What I quickly learned was that mustering the courage to step outside of my comfort zone gave me access to so much more than just seeing the sights. And what others perceived as bravery, I felt more deeply as a privilege – to have the means to visit other countries and spend time with locals.
Brave was the craftsman in Malawi who followed me home, even after I repeatedly said no to his heavy salesmanship, because he hadn’t eaten. What was a couple dollars to me was his sustenance for another day. I think of his tenacity every day back at home when wasting food or being gluttonous.
Brave was the Tanzanian woman who handed her baby to me on a crowded local bus. Her trust of a stranger allowed me to momentarily feel a part of the culture where community is so important. I am reminded of her welcoming gesture when in public settings where heads are buried in electronics, oblivious to the person next to them.
Brave was the taxi driver in Zimbabwe who was so proud of his country and concerned with an outsider’s impression, that in his own words, he took a risk in implying dissatisfaction with the current government by speaking fondly of how his country used to be. His tentative answers to my questions reminded me of the freedoms many Americans take for granted.
I find travel to be an invaluable education in that it allows me to learn about myself and my life in comparison to other cultures. The slight glimpse into daily life that each of these new friends provided me, reminded of the liberties we are afforded in the US. It took little courage to uproot my life and spend a few months learning about the wider world, knowing I could return to the security and comforts of the US. In contrast, the people I met who shared their time with me, were the brave ones – finding freedom despite adversity.
Mia Coffin is a waitress, a world traveler, and would-be anthropologist. Coming from a large family in a small town in California she continually escapes her normal life in search of distant shores and adventure. Being an experienced traveler, Mia knows if things can go wrong they surely will––just how wrong, Mia recounts as she travels solo through Indonesia, Lebanon, Africa and New Zealand.
Mia is charged by an angry elephant, kidnapped by a Hezbollah drug lord, and gets caught up in a in a baby smuggling ring––all the while keeping her wicked sense of humor and never forgetting to email her worried mom back home. She fumbles with strange cultures, unfamiliar languages and unforgettable characters and realizes just how precious her home and family are to her. Invariably, Mia steps up to each ticket counter throughout her travels and requests––One, please!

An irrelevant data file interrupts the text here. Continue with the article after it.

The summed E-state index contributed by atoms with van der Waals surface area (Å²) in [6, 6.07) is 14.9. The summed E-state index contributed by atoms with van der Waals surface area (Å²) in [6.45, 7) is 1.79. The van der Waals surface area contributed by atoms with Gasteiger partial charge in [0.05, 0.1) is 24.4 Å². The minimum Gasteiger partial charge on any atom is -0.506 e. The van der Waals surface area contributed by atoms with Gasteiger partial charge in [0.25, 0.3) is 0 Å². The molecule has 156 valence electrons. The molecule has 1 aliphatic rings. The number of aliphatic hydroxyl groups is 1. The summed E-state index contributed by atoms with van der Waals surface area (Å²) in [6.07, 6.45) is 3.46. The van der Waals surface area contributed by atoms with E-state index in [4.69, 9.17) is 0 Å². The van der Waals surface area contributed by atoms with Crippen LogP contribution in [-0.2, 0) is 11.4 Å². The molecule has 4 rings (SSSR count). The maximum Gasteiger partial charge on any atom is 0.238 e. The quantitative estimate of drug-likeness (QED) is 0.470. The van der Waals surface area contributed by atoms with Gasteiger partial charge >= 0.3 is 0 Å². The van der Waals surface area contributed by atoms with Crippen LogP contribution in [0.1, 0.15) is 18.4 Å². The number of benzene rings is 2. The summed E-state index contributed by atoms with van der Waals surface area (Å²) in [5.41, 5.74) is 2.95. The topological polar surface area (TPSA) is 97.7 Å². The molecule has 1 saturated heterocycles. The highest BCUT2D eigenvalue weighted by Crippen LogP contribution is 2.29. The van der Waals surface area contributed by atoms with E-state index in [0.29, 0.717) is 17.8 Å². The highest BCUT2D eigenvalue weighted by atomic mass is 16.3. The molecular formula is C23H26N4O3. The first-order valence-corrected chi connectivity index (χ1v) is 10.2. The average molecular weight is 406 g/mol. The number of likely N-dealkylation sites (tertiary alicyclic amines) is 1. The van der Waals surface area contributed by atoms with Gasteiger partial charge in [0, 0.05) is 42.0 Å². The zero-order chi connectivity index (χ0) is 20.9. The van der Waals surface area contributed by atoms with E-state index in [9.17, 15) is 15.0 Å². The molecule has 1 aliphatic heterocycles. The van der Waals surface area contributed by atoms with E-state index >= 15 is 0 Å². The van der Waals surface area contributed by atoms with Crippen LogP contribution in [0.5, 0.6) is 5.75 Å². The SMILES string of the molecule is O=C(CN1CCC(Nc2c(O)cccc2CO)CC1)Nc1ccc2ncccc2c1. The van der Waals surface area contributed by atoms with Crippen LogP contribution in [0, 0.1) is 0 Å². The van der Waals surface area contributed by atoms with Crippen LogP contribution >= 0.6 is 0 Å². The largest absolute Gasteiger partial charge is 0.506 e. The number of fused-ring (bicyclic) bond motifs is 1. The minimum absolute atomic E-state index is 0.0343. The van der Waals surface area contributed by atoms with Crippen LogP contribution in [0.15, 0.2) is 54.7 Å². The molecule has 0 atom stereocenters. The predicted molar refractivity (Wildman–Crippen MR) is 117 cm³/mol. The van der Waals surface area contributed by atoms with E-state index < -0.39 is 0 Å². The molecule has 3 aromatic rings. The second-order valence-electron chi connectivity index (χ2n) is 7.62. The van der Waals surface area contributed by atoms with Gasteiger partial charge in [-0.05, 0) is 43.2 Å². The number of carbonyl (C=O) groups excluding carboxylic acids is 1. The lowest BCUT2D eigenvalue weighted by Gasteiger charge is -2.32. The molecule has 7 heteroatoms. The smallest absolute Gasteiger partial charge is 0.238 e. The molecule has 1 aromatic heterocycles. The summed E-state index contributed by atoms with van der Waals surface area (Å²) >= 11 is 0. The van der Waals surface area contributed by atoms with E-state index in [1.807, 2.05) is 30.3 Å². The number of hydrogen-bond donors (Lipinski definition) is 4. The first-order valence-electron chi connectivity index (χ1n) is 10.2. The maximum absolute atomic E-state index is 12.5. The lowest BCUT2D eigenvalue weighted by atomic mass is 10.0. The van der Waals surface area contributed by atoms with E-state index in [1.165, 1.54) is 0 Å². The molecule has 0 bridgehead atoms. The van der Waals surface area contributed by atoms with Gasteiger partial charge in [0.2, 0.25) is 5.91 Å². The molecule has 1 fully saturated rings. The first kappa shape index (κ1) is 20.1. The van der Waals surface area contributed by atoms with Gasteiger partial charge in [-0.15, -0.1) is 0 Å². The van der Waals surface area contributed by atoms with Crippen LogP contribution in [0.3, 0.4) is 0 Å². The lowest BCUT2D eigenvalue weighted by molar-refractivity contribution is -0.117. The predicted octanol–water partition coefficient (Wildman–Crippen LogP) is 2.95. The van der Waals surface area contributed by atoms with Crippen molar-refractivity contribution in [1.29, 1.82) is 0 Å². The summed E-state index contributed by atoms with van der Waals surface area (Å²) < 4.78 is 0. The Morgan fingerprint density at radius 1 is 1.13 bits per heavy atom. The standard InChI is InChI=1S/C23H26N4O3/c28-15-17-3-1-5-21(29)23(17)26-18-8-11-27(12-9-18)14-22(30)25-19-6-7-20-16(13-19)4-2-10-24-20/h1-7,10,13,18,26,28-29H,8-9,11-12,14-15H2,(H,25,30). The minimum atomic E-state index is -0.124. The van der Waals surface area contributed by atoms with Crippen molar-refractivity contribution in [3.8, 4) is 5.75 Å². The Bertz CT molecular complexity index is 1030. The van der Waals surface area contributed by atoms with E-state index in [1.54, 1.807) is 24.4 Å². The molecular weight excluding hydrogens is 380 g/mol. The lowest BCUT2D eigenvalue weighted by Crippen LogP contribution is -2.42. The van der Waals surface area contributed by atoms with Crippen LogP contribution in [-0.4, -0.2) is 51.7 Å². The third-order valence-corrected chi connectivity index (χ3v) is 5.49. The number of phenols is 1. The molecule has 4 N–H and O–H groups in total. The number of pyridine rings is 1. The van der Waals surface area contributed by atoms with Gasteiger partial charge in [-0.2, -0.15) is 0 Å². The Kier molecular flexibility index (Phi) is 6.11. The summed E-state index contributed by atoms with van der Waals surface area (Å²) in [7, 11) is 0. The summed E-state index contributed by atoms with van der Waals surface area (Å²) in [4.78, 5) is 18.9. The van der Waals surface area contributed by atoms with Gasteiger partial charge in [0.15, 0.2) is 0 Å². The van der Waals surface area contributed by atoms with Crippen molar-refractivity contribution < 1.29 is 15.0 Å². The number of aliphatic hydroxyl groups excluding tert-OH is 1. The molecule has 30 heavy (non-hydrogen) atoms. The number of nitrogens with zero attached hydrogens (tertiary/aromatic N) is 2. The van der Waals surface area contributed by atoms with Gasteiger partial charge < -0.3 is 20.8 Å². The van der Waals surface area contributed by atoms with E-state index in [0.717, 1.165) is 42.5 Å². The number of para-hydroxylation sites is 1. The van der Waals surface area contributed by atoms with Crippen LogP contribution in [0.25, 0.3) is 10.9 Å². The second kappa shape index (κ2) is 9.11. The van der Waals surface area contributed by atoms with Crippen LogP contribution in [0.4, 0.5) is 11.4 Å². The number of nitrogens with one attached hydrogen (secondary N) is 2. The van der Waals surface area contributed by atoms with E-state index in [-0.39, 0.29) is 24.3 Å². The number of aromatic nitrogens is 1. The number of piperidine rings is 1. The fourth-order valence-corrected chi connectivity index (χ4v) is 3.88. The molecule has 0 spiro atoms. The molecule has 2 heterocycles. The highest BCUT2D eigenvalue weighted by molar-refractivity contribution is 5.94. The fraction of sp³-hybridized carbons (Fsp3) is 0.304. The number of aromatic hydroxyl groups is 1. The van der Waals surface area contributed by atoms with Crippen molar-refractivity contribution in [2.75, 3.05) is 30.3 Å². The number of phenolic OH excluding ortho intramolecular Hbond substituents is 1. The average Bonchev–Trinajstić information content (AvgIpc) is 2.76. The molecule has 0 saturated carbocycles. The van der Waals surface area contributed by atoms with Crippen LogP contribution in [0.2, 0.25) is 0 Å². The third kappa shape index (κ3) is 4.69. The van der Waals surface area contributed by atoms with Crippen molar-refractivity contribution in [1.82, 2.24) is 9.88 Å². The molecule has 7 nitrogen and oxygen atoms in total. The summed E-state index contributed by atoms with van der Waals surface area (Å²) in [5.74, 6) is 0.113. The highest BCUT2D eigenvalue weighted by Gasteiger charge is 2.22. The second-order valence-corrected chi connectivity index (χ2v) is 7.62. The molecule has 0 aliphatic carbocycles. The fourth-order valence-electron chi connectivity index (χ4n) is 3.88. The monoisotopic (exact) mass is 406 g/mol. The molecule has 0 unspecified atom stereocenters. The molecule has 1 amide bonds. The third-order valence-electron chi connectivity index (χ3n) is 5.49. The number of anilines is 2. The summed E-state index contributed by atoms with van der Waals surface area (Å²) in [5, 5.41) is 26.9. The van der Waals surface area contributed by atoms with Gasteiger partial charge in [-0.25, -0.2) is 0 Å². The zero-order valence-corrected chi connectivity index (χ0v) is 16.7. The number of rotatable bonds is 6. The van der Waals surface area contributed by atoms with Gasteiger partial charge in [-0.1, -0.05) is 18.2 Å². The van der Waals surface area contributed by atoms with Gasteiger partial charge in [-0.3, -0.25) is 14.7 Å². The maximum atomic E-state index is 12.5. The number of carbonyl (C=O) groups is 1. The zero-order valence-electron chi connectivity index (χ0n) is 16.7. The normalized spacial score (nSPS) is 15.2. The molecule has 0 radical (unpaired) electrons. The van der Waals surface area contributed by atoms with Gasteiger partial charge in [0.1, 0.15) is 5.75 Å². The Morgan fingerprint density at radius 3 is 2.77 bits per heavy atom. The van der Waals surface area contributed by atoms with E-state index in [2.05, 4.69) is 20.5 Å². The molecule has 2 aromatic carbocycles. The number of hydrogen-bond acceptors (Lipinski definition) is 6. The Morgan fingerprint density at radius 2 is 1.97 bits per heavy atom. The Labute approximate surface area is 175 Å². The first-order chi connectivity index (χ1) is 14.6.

One Please is available on Amazon.com in paperback and kindle.
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I’m carrying two-year-old Elijah, seeking shade to escape the Kenyan sun. My wife Julie and I are volunteering for two weeks at the Calvary Zion children’s home near Mombasa, helping (we hope) the home’s three “mothers,” who care for 40 kids, from infants to teens.
“Ah-dahh,” says Elijah.
It’s his one word. He repeats it, pointing at a lone tree, then the one-level house.
“Good point,” I say.
Most of Calvary Zion’s young residents are at school. Julie and I watch the remaining toddlers and help with simple yet sizeable tasks, from washing dishes to folding clothes.
“I know God loves these children,” the home’sfounder, Jane Karigo, told us our first day. “They deserve fulfillment, and they deserve opportunities, like any other children.”
We’re both moved by Jane’s mission—but I wonder how much we’re helping. I’ve wondered this at every stop on my volunteer journey: a six-country quest to find purpose by helping others after my father’s sudden death. But I particularly wonder it here, because the painful, inescapable fact about Calvary Zion is that every child has suffered. Some lost their parents to HIV. Others were abandoned: one infant was found in a department store bathroom, discarded by his mother. Elijah’s incestuous birth to a 14-year-old mother brought shame to the family, and he spent his first year of life in isolation—no nurturing, no love. When he arrived at Calvary Zion, he barely knew how to eat.
“He just lay there with his mouth open,” one of the mothers said.
Elijah often runs to us in his baby-ish, bowlegged way, wanting to be held, and I think—How can you say no to this child? But it worries me: we’ve entered these kids’ lives and then, boom—we’ll leave. The bulk of our time is spent with the mothers, but small children can feel quick attachments to volunteers, creating a cycle of abandonment, a journal article on South Africa orphans found.
Criticism of volunteers has intensified since 2010, when Julie and I worked at Calvary Zion. The controversy stems largely from the exploitation of children in Cambodia, where unscrupulous orphanages trap kids in squalor to attract funds from donors and volunteers (many of the “orphans” have at least one parent). In July 2013, the UK-based travel agency ResponsibleTravel.com removed orphanage volunteering programs from its site. Mainstream media stories have questioned if volunteers do more harm than good; bloggers have blasted voluntourists as guilt-ridden neocolonialists more interested in boosting their self-esteem than in helping others.